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Pope Liberius

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Papacy began 17 May 3521
Papacy ended 24 September 366
Predecessor Julius I
Successor Damasus I
Personal details
Birth name Liberius
Died 24 September 366(366-09-24)
Papal styles of
Pope Liberius
Emblem of the Papacy SE.svg
Reference style His Holiness
Spoken style Your Holiness
Religious style Holy Father
Posthumous style none


Pope Liberius, pope from 17 May 352 to 24 September 366, was consecrated according to the Catalogus Liberianus on 22 May as the successor of Pope Julius I. He is not mentioned as a saint in the Roman Martyrology. His first recorded act was, after a synod had been held at Rome, to write to Emperor Constantius II, then in quarters at Arles (353-354), asking that a council might be called at Aquileia with reference to the affairs of Athanasius of Alexandria, but his messenger Vincentius of Capua was compelled by the emperor at a conciliabulum held in Arles to subscribe against his will to a condemnation of the orthodox patriarch of Alexandria.

At the end of an exile of more than two years in Thrace, the emperor recalled him, but, as the Roman See was officially occupied by Antipope Felix II, a year passed before Liberius was sent to Rome. It was the emperor's intention that Liberius should govern the Church jointly with Felix, but on the arrival of Liberius, Felix was expelled by the Roman people. Neither Liberius nor Felix took part in the Council of Rimini (359).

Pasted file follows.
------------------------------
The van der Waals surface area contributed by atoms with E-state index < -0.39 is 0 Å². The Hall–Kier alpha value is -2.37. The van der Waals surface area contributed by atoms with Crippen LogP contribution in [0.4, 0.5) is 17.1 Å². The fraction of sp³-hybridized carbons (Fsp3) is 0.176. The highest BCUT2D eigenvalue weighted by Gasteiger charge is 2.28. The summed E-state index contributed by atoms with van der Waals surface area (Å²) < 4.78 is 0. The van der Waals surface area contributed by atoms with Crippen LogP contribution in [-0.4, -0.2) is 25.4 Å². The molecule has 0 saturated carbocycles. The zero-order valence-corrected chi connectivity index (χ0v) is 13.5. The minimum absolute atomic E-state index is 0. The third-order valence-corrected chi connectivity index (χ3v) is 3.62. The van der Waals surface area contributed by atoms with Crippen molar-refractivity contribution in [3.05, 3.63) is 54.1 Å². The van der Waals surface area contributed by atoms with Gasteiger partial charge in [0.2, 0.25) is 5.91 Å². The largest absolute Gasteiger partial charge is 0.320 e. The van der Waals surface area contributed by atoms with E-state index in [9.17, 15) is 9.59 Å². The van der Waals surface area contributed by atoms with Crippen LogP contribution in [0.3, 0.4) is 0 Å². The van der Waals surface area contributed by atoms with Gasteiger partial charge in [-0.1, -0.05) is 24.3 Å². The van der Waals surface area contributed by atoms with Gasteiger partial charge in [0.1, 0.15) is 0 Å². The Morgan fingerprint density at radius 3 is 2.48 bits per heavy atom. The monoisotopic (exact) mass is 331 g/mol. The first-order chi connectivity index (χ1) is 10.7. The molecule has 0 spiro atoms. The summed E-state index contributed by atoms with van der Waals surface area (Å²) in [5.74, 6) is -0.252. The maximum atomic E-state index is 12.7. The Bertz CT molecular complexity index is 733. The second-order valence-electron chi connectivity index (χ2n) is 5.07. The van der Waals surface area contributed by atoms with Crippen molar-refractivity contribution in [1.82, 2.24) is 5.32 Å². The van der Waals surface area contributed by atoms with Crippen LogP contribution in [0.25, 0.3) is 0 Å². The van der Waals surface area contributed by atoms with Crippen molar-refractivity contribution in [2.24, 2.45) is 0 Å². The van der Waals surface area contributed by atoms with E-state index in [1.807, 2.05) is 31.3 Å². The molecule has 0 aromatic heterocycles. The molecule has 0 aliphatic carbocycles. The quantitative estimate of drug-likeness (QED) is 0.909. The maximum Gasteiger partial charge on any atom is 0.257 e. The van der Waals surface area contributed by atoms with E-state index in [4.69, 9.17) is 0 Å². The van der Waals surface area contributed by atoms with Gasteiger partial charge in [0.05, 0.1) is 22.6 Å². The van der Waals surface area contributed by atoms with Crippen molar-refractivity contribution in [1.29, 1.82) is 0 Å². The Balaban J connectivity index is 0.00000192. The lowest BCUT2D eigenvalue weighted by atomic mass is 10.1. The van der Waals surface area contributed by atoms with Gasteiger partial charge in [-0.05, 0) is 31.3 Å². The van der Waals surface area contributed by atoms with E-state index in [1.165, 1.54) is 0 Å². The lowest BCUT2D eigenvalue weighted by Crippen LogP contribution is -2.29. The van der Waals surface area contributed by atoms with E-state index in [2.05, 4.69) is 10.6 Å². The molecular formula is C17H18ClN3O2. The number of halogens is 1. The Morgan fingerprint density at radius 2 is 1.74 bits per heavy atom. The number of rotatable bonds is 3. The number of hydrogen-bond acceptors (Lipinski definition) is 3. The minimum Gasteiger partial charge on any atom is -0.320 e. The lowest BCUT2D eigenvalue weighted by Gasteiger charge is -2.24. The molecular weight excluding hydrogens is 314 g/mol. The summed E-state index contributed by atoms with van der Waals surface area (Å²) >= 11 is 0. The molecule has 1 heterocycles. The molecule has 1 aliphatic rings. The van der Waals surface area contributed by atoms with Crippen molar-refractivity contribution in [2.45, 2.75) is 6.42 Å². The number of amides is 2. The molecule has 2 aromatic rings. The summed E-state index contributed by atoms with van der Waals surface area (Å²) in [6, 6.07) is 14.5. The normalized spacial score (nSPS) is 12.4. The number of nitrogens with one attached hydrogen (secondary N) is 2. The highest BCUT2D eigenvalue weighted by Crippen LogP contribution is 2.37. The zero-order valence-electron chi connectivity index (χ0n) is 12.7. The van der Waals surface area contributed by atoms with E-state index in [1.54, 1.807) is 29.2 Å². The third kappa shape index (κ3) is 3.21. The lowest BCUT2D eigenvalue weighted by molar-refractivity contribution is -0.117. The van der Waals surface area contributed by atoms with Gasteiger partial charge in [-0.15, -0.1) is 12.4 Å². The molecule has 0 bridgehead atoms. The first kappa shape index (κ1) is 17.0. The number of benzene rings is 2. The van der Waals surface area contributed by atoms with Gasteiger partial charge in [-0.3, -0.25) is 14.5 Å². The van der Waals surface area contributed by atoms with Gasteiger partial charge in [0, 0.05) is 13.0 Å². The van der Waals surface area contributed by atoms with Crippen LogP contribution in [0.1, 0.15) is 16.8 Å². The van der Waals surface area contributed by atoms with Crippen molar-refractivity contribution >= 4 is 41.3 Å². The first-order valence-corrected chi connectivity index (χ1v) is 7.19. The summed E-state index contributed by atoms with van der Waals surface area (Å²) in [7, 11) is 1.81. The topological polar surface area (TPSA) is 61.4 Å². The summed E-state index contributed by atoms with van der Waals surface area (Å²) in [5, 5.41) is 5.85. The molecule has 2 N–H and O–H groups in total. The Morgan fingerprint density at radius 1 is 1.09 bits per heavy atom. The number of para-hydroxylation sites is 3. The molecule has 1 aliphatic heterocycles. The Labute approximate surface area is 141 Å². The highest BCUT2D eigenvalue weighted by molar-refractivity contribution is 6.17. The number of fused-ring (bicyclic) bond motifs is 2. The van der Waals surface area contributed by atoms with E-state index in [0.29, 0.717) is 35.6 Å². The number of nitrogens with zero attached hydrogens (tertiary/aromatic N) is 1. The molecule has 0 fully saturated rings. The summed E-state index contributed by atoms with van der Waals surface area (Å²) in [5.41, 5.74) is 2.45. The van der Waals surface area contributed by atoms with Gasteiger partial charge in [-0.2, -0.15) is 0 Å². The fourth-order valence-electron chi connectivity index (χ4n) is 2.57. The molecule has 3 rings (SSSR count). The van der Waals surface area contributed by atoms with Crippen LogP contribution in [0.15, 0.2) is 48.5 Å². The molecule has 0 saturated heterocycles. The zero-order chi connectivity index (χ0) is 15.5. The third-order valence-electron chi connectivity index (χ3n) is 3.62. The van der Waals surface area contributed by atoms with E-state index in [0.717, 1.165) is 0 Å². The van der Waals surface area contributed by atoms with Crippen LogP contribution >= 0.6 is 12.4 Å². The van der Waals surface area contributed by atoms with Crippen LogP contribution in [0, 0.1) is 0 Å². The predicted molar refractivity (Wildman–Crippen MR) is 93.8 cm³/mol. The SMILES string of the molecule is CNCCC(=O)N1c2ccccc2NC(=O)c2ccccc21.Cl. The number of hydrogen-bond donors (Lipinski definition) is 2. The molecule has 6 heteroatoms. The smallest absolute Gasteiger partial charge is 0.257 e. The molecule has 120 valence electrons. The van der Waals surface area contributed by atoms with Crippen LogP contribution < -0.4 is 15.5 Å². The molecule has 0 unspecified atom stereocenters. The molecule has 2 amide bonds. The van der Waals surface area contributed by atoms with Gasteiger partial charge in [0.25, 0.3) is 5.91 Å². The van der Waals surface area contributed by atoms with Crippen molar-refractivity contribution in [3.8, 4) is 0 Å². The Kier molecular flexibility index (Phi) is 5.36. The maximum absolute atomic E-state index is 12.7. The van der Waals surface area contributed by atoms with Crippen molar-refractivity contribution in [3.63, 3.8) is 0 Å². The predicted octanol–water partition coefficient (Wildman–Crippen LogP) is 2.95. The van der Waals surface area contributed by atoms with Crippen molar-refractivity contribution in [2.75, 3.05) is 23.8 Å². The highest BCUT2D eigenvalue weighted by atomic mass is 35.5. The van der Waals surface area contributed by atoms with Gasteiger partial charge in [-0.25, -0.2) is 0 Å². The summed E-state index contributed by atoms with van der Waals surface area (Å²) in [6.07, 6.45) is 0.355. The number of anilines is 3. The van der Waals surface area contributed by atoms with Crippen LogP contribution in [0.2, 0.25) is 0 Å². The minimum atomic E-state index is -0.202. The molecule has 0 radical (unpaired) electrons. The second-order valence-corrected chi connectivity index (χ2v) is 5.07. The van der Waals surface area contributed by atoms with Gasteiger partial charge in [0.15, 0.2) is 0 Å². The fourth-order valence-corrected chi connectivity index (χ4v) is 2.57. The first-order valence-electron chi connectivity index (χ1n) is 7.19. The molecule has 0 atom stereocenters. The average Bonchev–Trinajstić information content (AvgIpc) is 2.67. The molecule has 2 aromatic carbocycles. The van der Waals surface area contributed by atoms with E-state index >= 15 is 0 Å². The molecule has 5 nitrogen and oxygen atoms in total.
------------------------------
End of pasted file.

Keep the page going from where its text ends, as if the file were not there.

After the death of the Emperor Constantius in 361, Liberius annulled the decrees of that assembly but, with the concurrence of bishops Athanasius and Hilary of Poitiers, retained the bishops who had signed and then withdrew their adherence. In 366, Liberius gave a favourable reception to a deputation of the Eastern episcopate, and admitted into his communion the more moderate of the old Arian party. He died on 24 September 366.


Pope Pius IX noted in Quartus Supra that Liberius was falsely accused by the Arians and he had refused to condemn St Athanasius[1]. In his encyclical Principi Apostolorum Petro, Pope Benedict XV noted that Pope Liberius went fearlessly into exile in defence of the orthodox faith. [2]



External links

Catholic Church titles
Preceded by
Julius I
Bishop of Rome

Succeeded by
Damasus I

Part of this article consists of modified text from Metapedia (which sadly became a Zionist shill), page http:en.metapedia.org/wiki/Pope Liberius and/or Wikipedia (is liberal-bolshevistic), page http:en.wikipedia.org/wiki/Pope Liberius, and the article is therefore licensed under GFDL.